Orlando’s own user-friendly version of modern-day museums is bizarre enough to warrant being called an “Odditorium.” The 10,000 square feet of exhibits at “Ripley’s Believe it or Not” museum are advertised as the only place in the world where visitors find shrunken heads and an authentic vampire killing kit, not to mention the “legendary” Fertility Statues, which 2,500 women believed helped make them pregnant (“Touch them for free, if you dare!” suggests Ripley).
But you can take a quick, hour-and-a-half drive away to St. Augustine to find things that go bump in the night or even rattle your bones. Among them:
---The Pirate and Treasure Museum. As the oldest city in the US, this city used to be plundered by cutlass-swinging buccaneers who regularly sacked it. This tribute to that time is the result of the imagination of millionaire businessman Pat Croce who grew up fantasying about actor Errol Flynn in filmdom’s “Captain Blood.” The museum that opened in 2010 is easy to spot from the road since it flies not the Stars and Stripes but the “Jolly Roger.” Visitors find what may be the largest collection of pirate booty in the world with 800 artifacts including pearls, jewels, gold doubloons and even a real treasure chest. They are all relics dating back 400 years to the golden age of peg-legged pirates. Founder Croce says he likes pirates because they "practiced democracy" on board and were better employers than the merchant ships or navies of their day. But also just because they were real pirates. "You either surrendered or you died," he said of the luckless pirate victims, who are dramatized by a twitching corpse in an Execution Dock.
---A more modern-day version of the bizarre is offered at Wolf’s Museum of Mystery, put together by Wolfgang Von Mertz who as a kid idolized Elvis Presley and was very aware of legendary ax murderer Lizzie Borden. Both are on view in a Victorian St. Augustine home that also has as its oldest item a collage of risque Marilyn Monroe postcards. Oh, and don’t forget notorious murderer John Wayne Gacy. Visitors know what to expect when they see the front door of the museum, which lists "Exorcist Bathroom" and "Chef Agony's Slaughterhouse Kitchen"" among its attractions Among the most popular exhibits is Lizzie Borden’s “Bloody Boudoir, which displays framed photos of Lizzie's parents' battered skulls above a circular bed owned by a brothel madam; a Bigfoot room; galleries devoted to circus sideshows and voodoo; and a tribute to The Big Lebowski, one of Wolf's favorite films. Owner Wolf is a real practicing attorney who has represented famous clients. He advertises that everything in the museum -- and it includes a stillborn elephant, an Alligator Girl Monster and a human brain in resin -- is for sale. It’s known as a “full retail museum.” By making everything available for sale, the policy also serves as a way to add future funds for collecting. Visitors can expect even more eccentric items in the future.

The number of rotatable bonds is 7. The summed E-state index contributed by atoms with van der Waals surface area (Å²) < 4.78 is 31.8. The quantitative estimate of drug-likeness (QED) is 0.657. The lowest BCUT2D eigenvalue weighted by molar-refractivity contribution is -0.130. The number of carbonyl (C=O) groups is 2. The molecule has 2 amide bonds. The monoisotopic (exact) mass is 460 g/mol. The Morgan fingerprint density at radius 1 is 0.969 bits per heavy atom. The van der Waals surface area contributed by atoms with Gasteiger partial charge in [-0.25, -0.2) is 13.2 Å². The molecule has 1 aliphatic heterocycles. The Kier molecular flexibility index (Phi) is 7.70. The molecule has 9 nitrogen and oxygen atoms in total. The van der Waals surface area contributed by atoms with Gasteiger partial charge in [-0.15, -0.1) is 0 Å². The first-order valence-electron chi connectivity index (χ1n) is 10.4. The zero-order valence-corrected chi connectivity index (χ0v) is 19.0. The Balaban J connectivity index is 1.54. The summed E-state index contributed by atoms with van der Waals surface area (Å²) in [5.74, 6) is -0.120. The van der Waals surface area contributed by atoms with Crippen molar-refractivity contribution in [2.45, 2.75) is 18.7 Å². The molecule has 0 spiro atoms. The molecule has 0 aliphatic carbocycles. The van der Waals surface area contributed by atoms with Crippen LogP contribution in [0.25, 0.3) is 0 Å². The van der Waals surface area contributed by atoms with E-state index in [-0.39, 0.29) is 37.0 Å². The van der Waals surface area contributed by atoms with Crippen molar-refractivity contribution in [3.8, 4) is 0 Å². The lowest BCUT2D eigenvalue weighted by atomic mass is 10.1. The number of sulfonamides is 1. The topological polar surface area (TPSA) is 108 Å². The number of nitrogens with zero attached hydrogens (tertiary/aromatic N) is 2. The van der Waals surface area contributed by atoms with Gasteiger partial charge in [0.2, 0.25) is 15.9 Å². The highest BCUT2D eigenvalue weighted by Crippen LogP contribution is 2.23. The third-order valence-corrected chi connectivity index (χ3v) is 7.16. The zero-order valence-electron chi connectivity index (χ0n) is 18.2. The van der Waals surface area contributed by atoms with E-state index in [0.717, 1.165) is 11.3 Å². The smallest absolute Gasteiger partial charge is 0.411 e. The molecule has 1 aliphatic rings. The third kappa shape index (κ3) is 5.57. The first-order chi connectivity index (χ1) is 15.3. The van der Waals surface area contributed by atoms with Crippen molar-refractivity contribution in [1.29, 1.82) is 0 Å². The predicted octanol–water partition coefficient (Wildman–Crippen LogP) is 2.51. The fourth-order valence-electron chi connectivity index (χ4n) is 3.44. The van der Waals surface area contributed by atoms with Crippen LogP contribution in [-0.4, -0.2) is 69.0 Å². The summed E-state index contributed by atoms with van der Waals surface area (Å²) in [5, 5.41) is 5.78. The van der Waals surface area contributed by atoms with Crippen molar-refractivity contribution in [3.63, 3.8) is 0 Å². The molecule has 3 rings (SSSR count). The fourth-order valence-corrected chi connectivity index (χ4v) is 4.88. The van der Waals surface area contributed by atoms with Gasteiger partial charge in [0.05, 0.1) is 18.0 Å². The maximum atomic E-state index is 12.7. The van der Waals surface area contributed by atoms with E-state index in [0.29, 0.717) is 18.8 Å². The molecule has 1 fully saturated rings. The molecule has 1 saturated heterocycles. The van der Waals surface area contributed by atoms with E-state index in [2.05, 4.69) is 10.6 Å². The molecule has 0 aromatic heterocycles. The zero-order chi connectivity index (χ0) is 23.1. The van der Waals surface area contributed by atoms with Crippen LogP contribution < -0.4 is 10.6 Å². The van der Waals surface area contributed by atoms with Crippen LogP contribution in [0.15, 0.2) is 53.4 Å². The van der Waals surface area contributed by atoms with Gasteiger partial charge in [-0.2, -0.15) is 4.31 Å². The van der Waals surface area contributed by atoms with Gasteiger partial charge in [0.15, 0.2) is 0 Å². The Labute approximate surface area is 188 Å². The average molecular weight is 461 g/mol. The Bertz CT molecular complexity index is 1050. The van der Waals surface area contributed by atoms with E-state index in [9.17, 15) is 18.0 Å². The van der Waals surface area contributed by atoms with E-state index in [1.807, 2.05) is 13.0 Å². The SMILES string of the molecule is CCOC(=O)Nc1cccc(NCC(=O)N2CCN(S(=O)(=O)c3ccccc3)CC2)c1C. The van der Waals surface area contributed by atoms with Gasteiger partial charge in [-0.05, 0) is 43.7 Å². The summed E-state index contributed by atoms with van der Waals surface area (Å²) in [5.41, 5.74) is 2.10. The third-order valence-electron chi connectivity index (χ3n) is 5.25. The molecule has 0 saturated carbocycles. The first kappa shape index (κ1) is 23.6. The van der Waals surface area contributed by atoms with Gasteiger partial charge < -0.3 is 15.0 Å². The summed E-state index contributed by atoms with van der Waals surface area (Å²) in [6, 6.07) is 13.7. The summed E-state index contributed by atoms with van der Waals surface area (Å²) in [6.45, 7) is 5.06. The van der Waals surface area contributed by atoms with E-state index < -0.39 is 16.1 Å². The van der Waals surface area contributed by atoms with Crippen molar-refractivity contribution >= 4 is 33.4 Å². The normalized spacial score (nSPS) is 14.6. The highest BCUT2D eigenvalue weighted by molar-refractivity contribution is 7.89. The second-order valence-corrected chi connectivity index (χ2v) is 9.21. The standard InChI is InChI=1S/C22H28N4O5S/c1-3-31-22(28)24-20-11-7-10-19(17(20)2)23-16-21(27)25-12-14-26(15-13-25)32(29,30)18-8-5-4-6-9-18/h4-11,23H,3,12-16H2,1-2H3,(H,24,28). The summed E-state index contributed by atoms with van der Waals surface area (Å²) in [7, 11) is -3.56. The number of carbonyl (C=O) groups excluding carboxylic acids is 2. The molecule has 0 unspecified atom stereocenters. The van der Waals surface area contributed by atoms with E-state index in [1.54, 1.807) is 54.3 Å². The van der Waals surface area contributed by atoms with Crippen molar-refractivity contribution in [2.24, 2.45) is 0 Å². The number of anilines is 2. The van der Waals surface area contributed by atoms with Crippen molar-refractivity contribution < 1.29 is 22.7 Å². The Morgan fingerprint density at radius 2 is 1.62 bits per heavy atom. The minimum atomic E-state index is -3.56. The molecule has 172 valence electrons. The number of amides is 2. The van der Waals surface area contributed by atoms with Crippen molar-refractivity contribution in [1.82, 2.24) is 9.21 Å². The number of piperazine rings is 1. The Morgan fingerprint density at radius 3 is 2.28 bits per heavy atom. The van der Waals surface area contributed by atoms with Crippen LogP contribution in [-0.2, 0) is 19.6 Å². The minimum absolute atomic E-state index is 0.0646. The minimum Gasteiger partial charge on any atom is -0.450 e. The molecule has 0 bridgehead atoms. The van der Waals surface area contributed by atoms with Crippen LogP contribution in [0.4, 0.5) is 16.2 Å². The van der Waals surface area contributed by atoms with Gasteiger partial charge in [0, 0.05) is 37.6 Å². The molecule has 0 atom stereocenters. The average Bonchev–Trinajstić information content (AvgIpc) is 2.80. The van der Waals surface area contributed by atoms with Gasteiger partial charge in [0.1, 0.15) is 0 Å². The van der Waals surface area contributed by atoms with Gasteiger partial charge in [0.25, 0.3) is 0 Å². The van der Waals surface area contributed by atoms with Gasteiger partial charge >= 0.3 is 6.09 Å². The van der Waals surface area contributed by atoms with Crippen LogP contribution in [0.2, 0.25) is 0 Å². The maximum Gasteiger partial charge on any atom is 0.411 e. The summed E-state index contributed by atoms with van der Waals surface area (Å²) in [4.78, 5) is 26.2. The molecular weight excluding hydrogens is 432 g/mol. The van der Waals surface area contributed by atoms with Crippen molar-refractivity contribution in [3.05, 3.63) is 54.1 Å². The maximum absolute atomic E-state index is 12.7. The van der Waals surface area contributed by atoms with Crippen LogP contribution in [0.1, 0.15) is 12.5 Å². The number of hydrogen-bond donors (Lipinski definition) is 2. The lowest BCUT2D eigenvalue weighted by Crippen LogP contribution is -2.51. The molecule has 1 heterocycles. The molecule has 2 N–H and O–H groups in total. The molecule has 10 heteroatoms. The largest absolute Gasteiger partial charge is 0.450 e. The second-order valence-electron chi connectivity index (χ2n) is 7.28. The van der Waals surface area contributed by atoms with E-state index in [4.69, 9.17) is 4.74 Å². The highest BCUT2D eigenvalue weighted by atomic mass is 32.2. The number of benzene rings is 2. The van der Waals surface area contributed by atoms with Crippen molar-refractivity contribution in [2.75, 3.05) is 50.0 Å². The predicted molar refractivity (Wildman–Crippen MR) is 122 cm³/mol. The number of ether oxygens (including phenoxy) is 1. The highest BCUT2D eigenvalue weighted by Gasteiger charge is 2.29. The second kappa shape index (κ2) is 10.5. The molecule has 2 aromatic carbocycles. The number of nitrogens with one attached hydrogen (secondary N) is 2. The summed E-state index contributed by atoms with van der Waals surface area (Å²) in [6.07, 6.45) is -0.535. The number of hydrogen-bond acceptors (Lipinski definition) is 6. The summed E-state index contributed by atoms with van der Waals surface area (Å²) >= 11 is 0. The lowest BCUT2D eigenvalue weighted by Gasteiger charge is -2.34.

---For a real “heads on” display, visitors can take in Potter’s Wax Museum. It was named after George Potter, well-known in the area during the start of the 20th century as a collector of the strange and unusual. Potter was clearly influenced by London’s Madame Tussauds Wax Museum. The local version became known as the second largest wax museum in the world. Herman Munster, George Washington, and Jack "Machine Gun" McGurn are the dummies that first greet visitors, conveying the smorgasbord of celebrity and historical figures found here. There’s also Josef Stalin and Adolf Hitler (the later figure was hidden for years because it used to regularly be attacked by visitors) to represent the bad guys. In the "Famous Authors" exhibit, Mark Twain is bookended by the disembodied heads of Tom Sawyer and Huckleberry Finn. A lengthy showcase of famous heads suggests the resources at Potter's disposal: Sandra Bullock, Moses, the cast of Seinfeld, a two-faced Dr. Jekyll and Mr. Hyde, and a head simply labeled "Burnt Guy - Horror Victim." There’s also Princess Di, the comic book Phantom Menace, former president Bill Clinton and actor-turned politician Arnold Schwarzenegger. You never know who you will encounter here.